Supplying the Confederacy

painting of a large sailing ship

'CSS Florida' by Samuel Walters. Accession number MMM.40.22.1

At the outbreak of the war the Southern States were at a disadvantage, as the North had more manufacturing industry. The Confederacy had to look to Europe for arms and supplies, and the already strong links from the cotton trade made Liverpool the obvious choice.

The Confederacy had no navy or ships to beat the Northern blockade of Southern ports and looked to Liverpool shipyards to secretly build a fleet of blockade-runners and naval cruisers. James Dunwoody Bulloch, Confederate naval officer, arrived in Liverpool in June 1861 with orders to obtain six steam vessels suitable for use as commerce destroyers against the Union, and to purchase and transport arms. He was assisted by Charles K Prioleau, manager of Fraser, Trenholm and Co, Liverpool based merchants and foreign bankers to the Confederacy, who made an enormous contribution to the war effort of the South. George A Trenholm became Secretary to the Confederate States Treasury in 1864.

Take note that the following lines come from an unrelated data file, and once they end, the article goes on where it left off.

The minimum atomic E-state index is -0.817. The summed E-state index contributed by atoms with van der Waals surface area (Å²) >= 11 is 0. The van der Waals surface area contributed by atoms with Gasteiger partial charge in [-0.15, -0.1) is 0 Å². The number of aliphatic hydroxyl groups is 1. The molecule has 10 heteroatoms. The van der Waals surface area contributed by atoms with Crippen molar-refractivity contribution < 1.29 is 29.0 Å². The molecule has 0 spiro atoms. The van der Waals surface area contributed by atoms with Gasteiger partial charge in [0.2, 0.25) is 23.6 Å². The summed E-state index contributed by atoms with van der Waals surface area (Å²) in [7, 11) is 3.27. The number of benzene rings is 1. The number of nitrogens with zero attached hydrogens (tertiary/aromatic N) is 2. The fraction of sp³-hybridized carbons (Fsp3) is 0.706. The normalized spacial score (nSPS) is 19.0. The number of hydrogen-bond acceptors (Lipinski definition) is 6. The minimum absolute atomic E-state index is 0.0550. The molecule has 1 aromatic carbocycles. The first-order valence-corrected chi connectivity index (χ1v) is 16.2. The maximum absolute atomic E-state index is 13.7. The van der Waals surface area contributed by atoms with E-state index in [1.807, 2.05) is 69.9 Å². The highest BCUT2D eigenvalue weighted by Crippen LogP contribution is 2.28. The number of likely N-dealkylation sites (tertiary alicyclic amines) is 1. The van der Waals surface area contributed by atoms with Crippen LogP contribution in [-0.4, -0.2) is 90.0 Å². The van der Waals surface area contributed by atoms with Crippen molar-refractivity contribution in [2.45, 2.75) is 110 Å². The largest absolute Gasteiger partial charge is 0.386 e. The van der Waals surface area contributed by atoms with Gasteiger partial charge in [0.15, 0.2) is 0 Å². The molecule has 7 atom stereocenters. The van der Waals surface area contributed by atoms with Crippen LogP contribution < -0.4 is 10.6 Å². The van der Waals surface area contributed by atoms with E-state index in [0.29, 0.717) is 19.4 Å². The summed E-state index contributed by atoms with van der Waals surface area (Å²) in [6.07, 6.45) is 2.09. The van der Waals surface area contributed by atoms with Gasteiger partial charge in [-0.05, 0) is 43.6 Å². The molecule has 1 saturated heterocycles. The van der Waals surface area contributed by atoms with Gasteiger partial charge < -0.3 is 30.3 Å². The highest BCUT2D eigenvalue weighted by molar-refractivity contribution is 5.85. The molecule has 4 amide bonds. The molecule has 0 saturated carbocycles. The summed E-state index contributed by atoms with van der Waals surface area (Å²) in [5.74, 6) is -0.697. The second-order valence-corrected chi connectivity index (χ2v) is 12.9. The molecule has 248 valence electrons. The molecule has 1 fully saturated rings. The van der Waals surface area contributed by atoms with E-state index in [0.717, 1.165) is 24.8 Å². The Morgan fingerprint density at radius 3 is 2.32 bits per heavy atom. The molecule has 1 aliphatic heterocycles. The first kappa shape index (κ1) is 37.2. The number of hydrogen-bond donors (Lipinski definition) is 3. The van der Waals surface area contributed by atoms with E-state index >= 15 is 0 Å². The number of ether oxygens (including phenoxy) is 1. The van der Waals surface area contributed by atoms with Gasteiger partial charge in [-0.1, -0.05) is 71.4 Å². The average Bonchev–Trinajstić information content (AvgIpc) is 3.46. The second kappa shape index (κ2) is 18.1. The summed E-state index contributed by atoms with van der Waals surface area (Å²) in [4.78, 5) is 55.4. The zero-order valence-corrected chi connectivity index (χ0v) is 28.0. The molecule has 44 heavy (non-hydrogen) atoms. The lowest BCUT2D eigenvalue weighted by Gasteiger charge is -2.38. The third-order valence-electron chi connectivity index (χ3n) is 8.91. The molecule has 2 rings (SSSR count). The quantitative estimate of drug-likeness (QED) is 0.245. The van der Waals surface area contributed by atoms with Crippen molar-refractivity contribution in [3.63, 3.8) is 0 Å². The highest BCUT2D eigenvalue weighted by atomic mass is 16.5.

Fraser, Trenholm and Co helped provide funds for the construction of the 'CSS Florida', the first foreign built commerce raider. The ship was built by William C Miller and Sons of Toxteth, Liverpool and purchased from Liverpool engineers Fawcett, Preston and Co, who also supplied engines, arms and munitions.

Bulloch's second contract was with Laird's in Birkenhead who built the 'CSS Alabama', launched in 1862. Jones, Quiggin and Co built many ships for the Confederacy including five blockade runners, the first one being the Banshee, which became the first steel ship to cross the Atlantic in 1863.

detail of signature on hand written letter

Signature of James D Bulloch, 1865.
Maritime Archives reference B/FT/BOX/1/6